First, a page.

Judge Kacsmaryk said he likely agreed with their argument earlier in rejecting the government’s motion to dismiss the case. Recently, he granted a motion by the plaintiffs to certify the case as a “class action”, designating them as representing all healthcare workers subject to the non-discrimination obligations of Section 1557 of the ACA. And, on November 11, he granted their motion for summary judgment, issuing a decision on the merits of their claim in which he agrees with their arguments.
In addition to noting Judge Gorsuch’s statement circumscribing what the court was deciding in the Bostock case, he focused heavily on the difference in wording between Title VII (“by reason of sex”) and Title IX (” on the basis of sex”), even though Judge Gorsuch used the two phrases interchangeably in his opinion for the court, and Judge Sam Alito, dissenting, complained that the decision would affect hundreds of laws and federal regulations by his reasoning. Kacsmaryk pointed to Supreme Court cases indicating that when Congress changes the language it uses, it must be found that it intended different meanings, otherwise it would have used identical language. He also observes in a footnote that when Title IX was enacted in the 1970s, the concept of gender identity as such was virtually unheard of.
The judge also went to great lengths to show that the various provisions of Title IX would, according to his argument, have no meaning if this law, as applied to educational institutions, were interpreted in such a way as to prohibit the discrimination based on gender identity. (Sexual orientation is not the primary focus of this opinion, and the complainants’ issues with “notification” are all stated in terms of treating transgender patients.)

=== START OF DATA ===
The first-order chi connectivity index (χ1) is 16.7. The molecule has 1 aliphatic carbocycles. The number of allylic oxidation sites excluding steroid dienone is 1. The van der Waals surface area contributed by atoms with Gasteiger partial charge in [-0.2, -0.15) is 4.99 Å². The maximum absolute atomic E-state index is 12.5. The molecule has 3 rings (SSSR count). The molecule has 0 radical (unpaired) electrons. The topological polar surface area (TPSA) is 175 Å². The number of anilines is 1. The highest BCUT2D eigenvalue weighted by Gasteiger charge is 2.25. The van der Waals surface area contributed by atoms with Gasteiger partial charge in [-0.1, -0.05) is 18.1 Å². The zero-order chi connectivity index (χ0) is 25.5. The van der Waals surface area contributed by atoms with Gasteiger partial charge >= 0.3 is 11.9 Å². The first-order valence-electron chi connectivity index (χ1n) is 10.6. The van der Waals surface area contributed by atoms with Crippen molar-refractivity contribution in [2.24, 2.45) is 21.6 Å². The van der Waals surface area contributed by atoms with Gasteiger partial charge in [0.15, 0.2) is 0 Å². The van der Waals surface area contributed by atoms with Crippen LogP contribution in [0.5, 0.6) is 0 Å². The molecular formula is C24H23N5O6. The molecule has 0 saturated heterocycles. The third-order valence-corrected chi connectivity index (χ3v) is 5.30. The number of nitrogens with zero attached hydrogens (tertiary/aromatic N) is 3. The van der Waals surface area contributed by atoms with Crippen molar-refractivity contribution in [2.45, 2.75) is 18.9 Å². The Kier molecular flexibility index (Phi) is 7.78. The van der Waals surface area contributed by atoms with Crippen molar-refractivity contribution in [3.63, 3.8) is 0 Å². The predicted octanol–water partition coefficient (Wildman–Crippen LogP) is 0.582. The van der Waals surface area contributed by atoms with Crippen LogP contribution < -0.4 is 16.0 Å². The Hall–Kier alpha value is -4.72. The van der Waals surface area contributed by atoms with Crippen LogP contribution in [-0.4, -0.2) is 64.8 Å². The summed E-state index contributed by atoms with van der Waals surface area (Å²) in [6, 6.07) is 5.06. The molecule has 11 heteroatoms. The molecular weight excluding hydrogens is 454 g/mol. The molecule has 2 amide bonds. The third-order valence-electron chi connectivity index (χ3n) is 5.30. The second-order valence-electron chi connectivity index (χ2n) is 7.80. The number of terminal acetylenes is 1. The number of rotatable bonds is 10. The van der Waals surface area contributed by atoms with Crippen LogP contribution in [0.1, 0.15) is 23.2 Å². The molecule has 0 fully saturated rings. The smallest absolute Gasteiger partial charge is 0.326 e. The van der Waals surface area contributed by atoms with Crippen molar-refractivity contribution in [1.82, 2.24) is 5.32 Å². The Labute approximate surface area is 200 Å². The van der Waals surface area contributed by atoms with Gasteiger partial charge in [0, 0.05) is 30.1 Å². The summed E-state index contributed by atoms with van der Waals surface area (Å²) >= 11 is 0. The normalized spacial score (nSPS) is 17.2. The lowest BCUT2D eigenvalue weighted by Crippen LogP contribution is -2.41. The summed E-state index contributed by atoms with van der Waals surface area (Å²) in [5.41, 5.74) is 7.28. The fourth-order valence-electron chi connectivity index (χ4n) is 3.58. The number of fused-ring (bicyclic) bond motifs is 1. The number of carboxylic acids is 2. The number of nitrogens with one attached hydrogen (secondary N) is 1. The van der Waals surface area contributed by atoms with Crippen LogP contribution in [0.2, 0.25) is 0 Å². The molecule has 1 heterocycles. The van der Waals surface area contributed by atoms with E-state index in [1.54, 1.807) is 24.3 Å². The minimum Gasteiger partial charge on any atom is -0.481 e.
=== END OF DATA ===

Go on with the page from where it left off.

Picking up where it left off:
“The overriding purpose of Title IX”, which is “evident in the text” itself, is to prohibit the discriminatory practice of treating women less favorably than men and denying opportunities to women because they are women (and vice versa),” he wrote, citing a 2011 Supreme Court decision, AT&T Mobility LLC v. Concepcion. jeopardize the very opportunities for women. Title IX was designed to promote and protect – categorically forcing biological women to compete with biological men.” He seized on previous rulings referring to “immutable differences” between men and women, and Title IX regulations allowing separate dormitories for men and women and separate toilets and changing rooms by gender.